For members


Housing in Austria: Where are prices steady – and where are they on the rise?

Since 2015, the cost of housing in Austria - whether that be in an apartment, house or for vacant land for building - has been on the rise. Here’s where costs have risen - and by how much.

Housing in Austria: Where are prices steady - and where are they on the rise?
Where are house prices on the rise in Austria? Photo: Photo by Greg Rosenke on Unsplash

With its stunning alpine scenery, Habsburg-era architecture and opportunities for winter sports and summer hiking, Austria is a great place to live.

House, apartment and land prices reflect that, with prices for all soaring in the past five years, according to data recently released from Statistics Austria.

So which federal states are seeing the largest increases in house and apartment costs and where can you pick up land to build your own property for the cheapest price?

Before you get too excited though, a word of warning.

The statistics show across Austria house prices increased on average by around 26 percent and apartment prices by 36 percent between 2015 and 2020, meaning it’s getting harder to find a bargain.


Apartment prices have rocketed in Lower Austria (54.4 percent) and Upper Austria (52.5) between 2015 and 2020, but most of all in Vorarlberg, where they have risen by an enormous 55 percent over five years. Styria saw the smallest increase over five years, of just 27 percent.

READ MORE: Is it better to buy or to rent property in Austria?


House prices in all federal states increased between 2015 and 2020.

The largest increases were in Tyrol (53 percent) and Vorarlberg (66 percent) while Styria had the smallest increase of just 18 percent.

Building land

Land suitable for building on actually slightly dipped in price across Austria between 2015 and 2010. In Burgenland land cost around seven percent less to buy in 2020 than five years previously.

However, the picture was very different in Vorarlberg, where the cost of land increased by 46 percent between 2015 and 2020 and in Vienna where it increased by 38 percent. 

Here’s a breakdown of the changes in prices on a state-by-state basis, with reference to houses, apartments and vacant land suitable for building. 


Beautiful Burgenland is one of the cheapest places in Austria to buy property, as the Local has previously reported.

See the following link for more information.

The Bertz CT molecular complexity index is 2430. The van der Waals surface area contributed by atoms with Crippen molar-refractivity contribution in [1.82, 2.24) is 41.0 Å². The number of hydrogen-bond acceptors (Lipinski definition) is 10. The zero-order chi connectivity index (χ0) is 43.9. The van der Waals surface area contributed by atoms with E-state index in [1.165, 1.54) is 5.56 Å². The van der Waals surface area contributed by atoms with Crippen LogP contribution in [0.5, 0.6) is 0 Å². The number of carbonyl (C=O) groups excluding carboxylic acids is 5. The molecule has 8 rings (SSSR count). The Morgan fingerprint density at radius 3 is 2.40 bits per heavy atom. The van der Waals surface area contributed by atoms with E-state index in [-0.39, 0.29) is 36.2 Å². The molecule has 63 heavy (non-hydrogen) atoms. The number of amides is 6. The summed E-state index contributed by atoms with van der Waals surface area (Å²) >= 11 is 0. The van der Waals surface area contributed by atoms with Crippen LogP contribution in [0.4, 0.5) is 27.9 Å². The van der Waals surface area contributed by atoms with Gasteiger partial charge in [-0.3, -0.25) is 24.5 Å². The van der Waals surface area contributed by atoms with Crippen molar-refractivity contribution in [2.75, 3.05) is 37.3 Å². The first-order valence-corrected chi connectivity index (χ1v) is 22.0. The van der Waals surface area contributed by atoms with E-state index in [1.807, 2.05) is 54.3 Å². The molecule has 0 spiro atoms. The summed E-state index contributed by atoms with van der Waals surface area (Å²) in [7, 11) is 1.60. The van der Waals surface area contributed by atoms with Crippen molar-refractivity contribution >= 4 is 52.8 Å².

READ MORE: Where is the cheapest place to buy property in Austria?

However, as always with property, location is everything, with prices increasing the closer you get to Austria’s capital. This means  it is far more expensive to buy in the Eisenstadt area, for example, than in Burgenland’s cheapest district, Güssing.

Across Burgenland house prices actually increased by 21 percent between 2015 and 2020. Apartment prices rose by 31 percent.

Following the national trend, land for building decreased in value by seven percent.


Famed for its gorgeous lakes and proximity to Slovenia, Carinthia has also seen its house prices rise. An apartment in Carinthia cost 31 percent more in 2020 than it did in 2015, while a house rose by 26 percent in the same period. However, the cost of buying land to build on fell by five percent.

Lower Austria

As the Local has reported before, Lower Austria includes some of the cheapest properties in Austria, mostly found close to the border with the Czech Republic.

As in Burgenland, prices rise as you get closer to Vienna. There were increases in land prices (four percent), house prices (29 percent) and apartment prices (a whopping 54 percent) from 2015 to 2020.

READ MORE: Can foreigners buy property in Austria?

Upper Austria

Upper Austria is a similar picture to Lower Austria in terms of house price increases. Land prices rose by 6.7 percent, house prices by 34 percent and apartment prices by 53 percent from 2015 to 2020.


In 2020 Salzburg was the third most expensive state in Austria to buy a house or an apartment, making it relatively more affordable than in 2015, when it was the second most expensive state in Austria. Since 2018 Salzburg has been overtaken by Vorarlberg in terms of property prices.

From 2015, Salzburg’s land values increased by 18 percent, house prices by 40 percent and apartment prices by 28 percent over a five year period.

A house in the countryside in Austria. Photo: Harry Dona on Unsplash.


Beautiful Styria remains relatively more affordable compared to neighbouring Salzburg.  Its house prices are less than half of those in Salzburg, although it the cost of buying increased by 18 percent between 2015 and 2020. Its apartments saw price inflation of 27 percent over the same period. Land prices stayed the same.


Tyrol is one of the most sought-after places to buy a house in Austria, and has some of its highest property prices. As The Local has previously reported, in 2020, properties in Innsbruck reached an average price of €6,170  per square meter according to figures from Immowelt.